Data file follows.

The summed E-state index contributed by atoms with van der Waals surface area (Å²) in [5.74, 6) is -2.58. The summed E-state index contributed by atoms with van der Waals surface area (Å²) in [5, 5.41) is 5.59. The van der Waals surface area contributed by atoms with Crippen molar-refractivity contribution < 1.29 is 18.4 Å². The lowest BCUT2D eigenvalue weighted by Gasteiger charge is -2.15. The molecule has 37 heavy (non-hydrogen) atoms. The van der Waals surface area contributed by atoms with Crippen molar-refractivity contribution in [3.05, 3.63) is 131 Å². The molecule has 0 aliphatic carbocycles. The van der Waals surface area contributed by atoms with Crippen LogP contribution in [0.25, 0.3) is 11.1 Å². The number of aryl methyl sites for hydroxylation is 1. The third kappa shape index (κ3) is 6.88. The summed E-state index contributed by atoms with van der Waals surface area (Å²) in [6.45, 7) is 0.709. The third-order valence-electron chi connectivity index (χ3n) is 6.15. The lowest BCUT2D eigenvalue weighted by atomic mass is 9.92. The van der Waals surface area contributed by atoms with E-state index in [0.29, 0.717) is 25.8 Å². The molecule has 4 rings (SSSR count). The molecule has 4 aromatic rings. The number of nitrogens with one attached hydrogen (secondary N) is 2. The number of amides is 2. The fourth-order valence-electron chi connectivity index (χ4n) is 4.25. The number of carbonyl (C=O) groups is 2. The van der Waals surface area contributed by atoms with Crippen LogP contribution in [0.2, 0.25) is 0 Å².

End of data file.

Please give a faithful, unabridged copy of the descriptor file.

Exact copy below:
The summed E-state index contributed by atoms with van der Waals surface area (Å²) in [5.74, 6) is -2.58. The summed E-state index contributed by atoms with van der Waals surface area (Å²) in [5, 5.41) is 5.59. The van der Waals surface area contributed by atoms with Crippen molar-refractivity contribution < 1.29 is 18.4 Å². The lowest BCUT2D eigenvalue weighted by Gasteiger charge is -2.15. The molecule has 37 heavy (non-hydrogen) atoms. The van der Waals surface area contributed by atoms with Crippen molar-refractivity contribution in [3.05, 3.63) is 131 Å². The molecule has 0 aliphatic carbocycles. The van der Waals surface area contributed by atoms with Crippen LogP contribution in [0.25, 0.3) is 11.1 Å². The number of aryl methyl sites for hydroxylation is 1. The third kappa shape index (κ3) is 6.88. The summed E-state index contributed by atoms with van der Waals surface area (Å²) in [6.45, 7) is 0.709. The third-order valence-electron chi connectivity index (χ3n) is 6.15. The lowest BCUT2D eigenvalue weighted by atomic mass is 9.92. The van der Waals surface area contributed by atoms with E-state index in [0.29, 0.717) is 25.8 Å². The molecule has 4 rings (SSSR count). The molecule has 4 aromatic rings. The number of nitrogens with one attached hydrogen (secondary N) is 2. The number of amides is 2. The fourth-order valence-electron chi connectivity index (χ4n) is 4.25. The number of carbonyl (C=O) groups is 2. The van der Waals surface area contributed by atoms with Crippen LogP contribution in [0.2, 0.25) is 0 Å².